Workshop: How can we raise climate ambition post Durban?

By John Parnell

UNFCCC in Durban, COP17

The UNFCCC requested submissions from NGOs as part of the Durban Platform. (Source: Flickr/UNFCCC)

RTCC held a workshop today to examine how best to raise ambition at the UN climate change negotiations.

Representatives of the School of Oriental and African Studies (SOAS), PwC, former FCO climate negotiators and selected journalists met at the Camco headquarters to discuss  three questions around the theme of ambition.

Article 8 of the Durban Platform for Enhanced Action calls for nations and official observers to provide suggestions on how to raise the level of ambition at future talks.

As an NGO, RTCC will submit a proposal to the UNFCCC before the deadline at the end of February. A draft summary of the day’s discussions can be found below.

How can we mobilise capital from the public/private sector?

-Capital is linked directly to investor confidence and perceived risk. Stability and clarity of policy can provide this

-The framework for this investment requires standardised emissions reporting and monitoring in order to support stable policies

-The Green Climate Fund could be used to reduce risk for private investors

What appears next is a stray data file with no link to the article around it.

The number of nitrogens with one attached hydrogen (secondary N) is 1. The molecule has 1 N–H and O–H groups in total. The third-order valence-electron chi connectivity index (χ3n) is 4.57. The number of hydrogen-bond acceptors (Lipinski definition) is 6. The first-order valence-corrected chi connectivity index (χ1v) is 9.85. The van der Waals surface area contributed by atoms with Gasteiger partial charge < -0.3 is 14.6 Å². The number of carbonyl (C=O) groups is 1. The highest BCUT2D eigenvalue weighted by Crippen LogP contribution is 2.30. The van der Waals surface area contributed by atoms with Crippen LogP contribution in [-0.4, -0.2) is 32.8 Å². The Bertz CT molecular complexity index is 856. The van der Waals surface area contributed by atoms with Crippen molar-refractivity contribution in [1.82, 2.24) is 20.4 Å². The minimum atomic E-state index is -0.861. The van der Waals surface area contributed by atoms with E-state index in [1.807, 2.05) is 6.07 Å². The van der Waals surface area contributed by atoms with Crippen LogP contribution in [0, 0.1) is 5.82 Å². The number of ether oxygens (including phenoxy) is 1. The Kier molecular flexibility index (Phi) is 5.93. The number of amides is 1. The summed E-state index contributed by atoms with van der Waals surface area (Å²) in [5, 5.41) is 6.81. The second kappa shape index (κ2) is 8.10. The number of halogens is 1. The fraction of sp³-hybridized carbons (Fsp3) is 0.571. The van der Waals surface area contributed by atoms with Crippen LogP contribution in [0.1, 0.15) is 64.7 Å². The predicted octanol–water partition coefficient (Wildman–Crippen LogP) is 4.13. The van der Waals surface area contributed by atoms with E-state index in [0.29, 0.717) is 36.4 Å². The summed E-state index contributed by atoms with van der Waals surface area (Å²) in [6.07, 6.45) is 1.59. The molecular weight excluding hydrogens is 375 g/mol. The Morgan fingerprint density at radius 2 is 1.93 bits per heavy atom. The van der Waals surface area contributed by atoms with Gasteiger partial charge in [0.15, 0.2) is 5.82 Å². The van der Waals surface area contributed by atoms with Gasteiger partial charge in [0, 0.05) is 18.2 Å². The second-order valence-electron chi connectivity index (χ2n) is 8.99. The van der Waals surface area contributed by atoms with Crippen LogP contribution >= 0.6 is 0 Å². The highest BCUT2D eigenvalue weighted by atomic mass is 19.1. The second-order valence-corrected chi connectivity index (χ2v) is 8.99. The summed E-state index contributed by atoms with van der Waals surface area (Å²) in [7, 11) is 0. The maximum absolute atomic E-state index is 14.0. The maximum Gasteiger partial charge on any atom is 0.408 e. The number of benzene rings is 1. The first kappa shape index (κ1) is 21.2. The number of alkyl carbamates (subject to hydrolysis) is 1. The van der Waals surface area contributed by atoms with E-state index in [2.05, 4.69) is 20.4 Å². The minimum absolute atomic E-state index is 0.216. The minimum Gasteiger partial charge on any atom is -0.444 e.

-It’s not the private sector’s role to save the world, it’s job is to make money so opportunities must be clearly presented

How can we recognise reward and promote efforts at national level?

-The market will present the most tangible rewards

-Compelling domestic case studies strengthen your negotiating position and encourage others to pursue the same benefits

-Financial rewards or incentives could create a new layer of antagonism

-Achievements need to be put in context, principle of common but differentiated responsibilities applies to achievements

-Danger that a PR war could develop and skew debate in line with resources of each nation

-Is the UNFCCC the best forum for this promotion/what alternative is there?

Is it time to raise our adaptation ambitions and if so, how?

-The urgent need for adaptation is growing, even in countries with low climate vulnerability such as the UK

-Building climate resilience into all aspect of policy from planning to procurement is best route to adaptation

-Flood protection is the best example of adaptation and presents a clear example of Lord Stern’s suggestion that we spend now to save later, it is but one example and broaden the scope and realise that it is a much larger issue

-Investment opportunities are less tangible than with mitigation but they do exist and should be highlighted, can it be linked to other existing forms of development aid

-There is a huge role for the insurance industry to play, engagement with them should be increased

-Adaptation is also about behavioural change, which can be instilled through schools

A final submission will be handed to the UNFCCC in the coming weeks and made available through RTCC and the Secretariat’s own website. If you have any ideas how the level of ambition could be raised, share them at

Special thanks to Camco for hosting the RTCC workshop and to all those who contributed to the session.

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